I was serving as co-faculty for a living systems seminar sponsored by the Berkana Institute, which supports new forms of leadership around the world. Fritjof Capra, the noted physicist and living systems theorist, who was also on the faculty, was giving a talk about the nature of knowledge. In his measured, professorial style, Fritjof began to share surprising ideas from the work of two Chilean scientists—evolutionary biologist, Humberto Maturana, and cognitive scientist, Francisco Varela. I won’t be able to do full justice to the range and subtlety of their groundbreaking research, but I’d like to share one key aspect of it with you because I think it has direct relevance for how people see the world and how we choose to live in it.

Maturana and Varela’s work reaffirms that as a species we humans have evolved the unique capacity for talking together and for making distinctions of meaning in language. This human gift for living in the braided meanings and emotions that arise through our conversations is what enables us to share our ideas, images, intentions, and discoveries with each other. Since our earliest ancestors gathered in circles around the warmth of a fire, conversation has been our primary means for discovering what we care about, sharing knowledge, imagining the future, and acting together to both survive and thrive.

People in small groups spread their insights to larger groups, carrying the seed ideas for new conversations, creative possibilities, and collective action. This systemic process is embodied in self-reinforcing, meaning-making networks that arise through the interactions that conversation makes possible. Maturana and Varela point out that because we live in language—and in the sophisticated coordination of actions that language makes possible— we “bring forth a world” through the networks of conversation in which we participate (1987, p. 234). We embody and share our knowledge through conversation. From this perspective, conversations are action—the very lifeblood and heartbeat of social systems like organizations, communities, and societies. As new meanings and the coordinated actions based on them begin to spread through wider networks, the future comes into being. However, these futures can take many alternative paths. In a provocative seminar that Maturana later gave at the Society for Organizational Learning, he brought this message home:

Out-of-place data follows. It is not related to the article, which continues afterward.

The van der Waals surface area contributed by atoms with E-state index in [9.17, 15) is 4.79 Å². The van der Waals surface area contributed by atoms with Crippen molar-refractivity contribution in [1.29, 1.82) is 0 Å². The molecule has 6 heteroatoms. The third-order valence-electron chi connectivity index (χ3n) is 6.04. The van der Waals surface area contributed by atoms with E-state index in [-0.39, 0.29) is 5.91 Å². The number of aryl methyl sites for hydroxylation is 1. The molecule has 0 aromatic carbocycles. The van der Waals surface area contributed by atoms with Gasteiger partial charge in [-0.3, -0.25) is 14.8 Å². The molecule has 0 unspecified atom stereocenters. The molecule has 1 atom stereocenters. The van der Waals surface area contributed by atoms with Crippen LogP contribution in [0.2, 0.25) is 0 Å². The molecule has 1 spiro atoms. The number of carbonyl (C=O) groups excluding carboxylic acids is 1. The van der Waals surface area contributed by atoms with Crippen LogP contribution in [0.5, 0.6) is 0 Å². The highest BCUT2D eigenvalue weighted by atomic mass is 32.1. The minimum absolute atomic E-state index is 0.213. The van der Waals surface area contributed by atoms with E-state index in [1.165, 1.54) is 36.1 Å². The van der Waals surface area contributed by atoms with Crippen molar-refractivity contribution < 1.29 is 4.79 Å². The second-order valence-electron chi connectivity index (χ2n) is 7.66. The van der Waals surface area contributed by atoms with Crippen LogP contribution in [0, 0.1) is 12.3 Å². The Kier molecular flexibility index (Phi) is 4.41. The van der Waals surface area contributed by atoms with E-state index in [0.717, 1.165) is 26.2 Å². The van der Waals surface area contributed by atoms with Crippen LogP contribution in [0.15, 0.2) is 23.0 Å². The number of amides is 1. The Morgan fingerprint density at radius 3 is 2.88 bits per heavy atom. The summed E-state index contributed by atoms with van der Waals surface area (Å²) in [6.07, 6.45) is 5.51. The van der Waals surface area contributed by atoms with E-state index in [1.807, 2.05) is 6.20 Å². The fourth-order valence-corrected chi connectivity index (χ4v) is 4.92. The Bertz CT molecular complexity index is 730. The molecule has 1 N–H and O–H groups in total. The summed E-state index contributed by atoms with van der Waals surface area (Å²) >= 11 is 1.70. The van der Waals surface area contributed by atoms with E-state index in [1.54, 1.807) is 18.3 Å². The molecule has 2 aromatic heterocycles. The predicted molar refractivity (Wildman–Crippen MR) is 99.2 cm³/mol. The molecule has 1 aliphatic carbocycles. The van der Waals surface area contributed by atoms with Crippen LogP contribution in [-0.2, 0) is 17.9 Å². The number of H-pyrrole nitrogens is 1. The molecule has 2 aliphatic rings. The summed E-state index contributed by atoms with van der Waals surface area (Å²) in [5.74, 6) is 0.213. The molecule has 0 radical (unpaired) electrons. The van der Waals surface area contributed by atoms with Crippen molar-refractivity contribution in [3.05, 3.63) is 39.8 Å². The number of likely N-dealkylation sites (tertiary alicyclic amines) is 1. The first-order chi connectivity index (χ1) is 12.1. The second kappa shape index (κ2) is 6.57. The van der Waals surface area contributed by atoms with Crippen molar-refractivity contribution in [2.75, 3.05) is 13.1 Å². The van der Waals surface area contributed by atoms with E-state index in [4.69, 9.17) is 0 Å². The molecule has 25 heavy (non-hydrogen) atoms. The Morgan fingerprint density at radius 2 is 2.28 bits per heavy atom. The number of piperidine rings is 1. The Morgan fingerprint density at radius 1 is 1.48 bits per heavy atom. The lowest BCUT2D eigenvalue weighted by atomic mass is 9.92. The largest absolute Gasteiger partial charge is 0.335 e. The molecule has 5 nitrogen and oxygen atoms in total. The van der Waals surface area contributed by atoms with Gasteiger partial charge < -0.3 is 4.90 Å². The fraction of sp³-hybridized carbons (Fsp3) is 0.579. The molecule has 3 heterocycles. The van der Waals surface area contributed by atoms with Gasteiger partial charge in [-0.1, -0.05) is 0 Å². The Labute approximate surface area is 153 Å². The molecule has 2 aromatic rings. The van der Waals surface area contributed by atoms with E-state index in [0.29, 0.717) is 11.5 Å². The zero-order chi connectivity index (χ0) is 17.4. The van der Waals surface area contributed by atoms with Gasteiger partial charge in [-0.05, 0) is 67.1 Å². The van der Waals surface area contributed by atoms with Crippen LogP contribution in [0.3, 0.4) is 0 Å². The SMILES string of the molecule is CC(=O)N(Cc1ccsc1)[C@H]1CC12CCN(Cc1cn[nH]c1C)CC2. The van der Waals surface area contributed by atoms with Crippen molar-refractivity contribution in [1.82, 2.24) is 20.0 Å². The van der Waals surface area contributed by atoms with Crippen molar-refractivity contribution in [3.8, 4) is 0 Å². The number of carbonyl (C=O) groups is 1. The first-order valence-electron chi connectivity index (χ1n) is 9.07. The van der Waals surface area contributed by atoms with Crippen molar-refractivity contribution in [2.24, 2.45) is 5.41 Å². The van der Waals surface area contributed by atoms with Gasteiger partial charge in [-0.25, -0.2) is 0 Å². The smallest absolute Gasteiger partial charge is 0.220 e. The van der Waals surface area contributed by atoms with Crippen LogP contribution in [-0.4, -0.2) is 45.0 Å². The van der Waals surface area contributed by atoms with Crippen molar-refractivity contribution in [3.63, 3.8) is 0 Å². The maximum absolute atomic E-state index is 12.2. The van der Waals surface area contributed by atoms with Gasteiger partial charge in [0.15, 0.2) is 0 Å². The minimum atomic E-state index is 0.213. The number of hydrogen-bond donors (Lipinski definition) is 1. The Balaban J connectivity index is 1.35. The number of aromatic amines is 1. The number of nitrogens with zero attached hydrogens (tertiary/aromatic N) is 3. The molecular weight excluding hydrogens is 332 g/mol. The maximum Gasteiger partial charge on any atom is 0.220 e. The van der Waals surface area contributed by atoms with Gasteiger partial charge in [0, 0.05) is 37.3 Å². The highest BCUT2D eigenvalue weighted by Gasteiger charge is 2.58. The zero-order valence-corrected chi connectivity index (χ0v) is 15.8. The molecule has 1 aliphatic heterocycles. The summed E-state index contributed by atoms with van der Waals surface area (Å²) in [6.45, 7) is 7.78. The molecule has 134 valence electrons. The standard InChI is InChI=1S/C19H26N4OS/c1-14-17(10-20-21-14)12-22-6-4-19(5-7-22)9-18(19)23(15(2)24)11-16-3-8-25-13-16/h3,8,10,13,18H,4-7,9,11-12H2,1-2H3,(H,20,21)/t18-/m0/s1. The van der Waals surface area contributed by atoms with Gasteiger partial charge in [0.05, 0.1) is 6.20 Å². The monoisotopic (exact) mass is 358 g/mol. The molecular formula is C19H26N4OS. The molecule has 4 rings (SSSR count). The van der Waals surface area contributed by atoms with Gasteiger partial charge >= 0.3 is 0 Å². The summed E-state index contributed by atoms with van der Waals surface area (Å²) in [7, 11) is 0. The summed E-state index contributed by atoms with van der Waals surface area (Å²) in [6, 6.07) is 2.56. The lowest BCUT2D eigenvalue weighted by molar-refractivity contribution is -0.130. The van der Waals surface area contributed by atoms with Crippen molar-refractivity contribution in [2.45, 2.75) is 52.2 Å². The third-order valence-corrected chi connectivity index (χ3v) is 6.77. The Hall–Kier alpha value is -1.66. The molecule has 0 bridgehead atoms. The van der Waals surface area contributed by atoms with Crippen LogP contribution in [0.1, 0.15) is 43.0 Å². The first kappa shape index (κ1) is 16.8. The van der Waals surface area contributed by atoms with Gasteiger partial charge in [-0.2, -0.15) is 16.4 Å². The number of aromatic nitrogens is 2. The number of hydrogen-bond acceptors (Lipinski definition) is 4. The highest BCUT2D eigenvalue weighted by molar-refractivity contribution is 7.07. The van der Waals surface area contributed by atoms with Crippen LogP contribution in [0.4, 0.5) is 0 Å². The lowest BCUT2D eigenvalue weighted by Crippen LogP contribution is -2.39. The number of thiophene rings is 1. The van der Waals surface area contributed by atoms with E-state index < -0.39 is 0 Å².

19

All that we humans do, we do in conversation. . . . As we live in conversation new kinds of objects continue to appear, and as we take these objects and live with them, new domains of existence appear! So here we are now, living with these very funny kinds of objects called firms, companies, profit, incomes, and so on. And we are very attached to them. . . . Just the same, we are not necessarily stuck in any of the objects we create. What is peculiar to human beings is that we can reflect and say, “Oh, I’m not interested in this any more,” change our orientation, and begin a new history. Other animals cannot reflect, as they do not live in language. We are the ones who make language and conversation our manner of living. . . . We enjoy it, we caress each other in language. We can also hurt each other in language. We can open spaces or restrict them in conversations. This is central to us. And we shape our own path, as do all living systems (Maturana and Bunnell, 1999, p. 12).

9781605092515_WEB_0038_001

Thus, from the perspective of human evolution, conversation is not something trivial that we engage in among many other activities. Conversation is the core process by which we humans think and coordinate our actions together. The living process of conversation lies at the heart of collective learning and co-evolution in human affairs. Conversation is our human way of creating and sustaining—or transforming—the realities in which we live.

Vicki Robin, my dear friend and colleague, is the founder of Conversation Cafés, an innovative small group dialogue approach that invites citizens to gather in cafés and other public places to explore key societal questions. Recently, she shared with me a vivid reflection of how this often invisible process works in everyday life.

20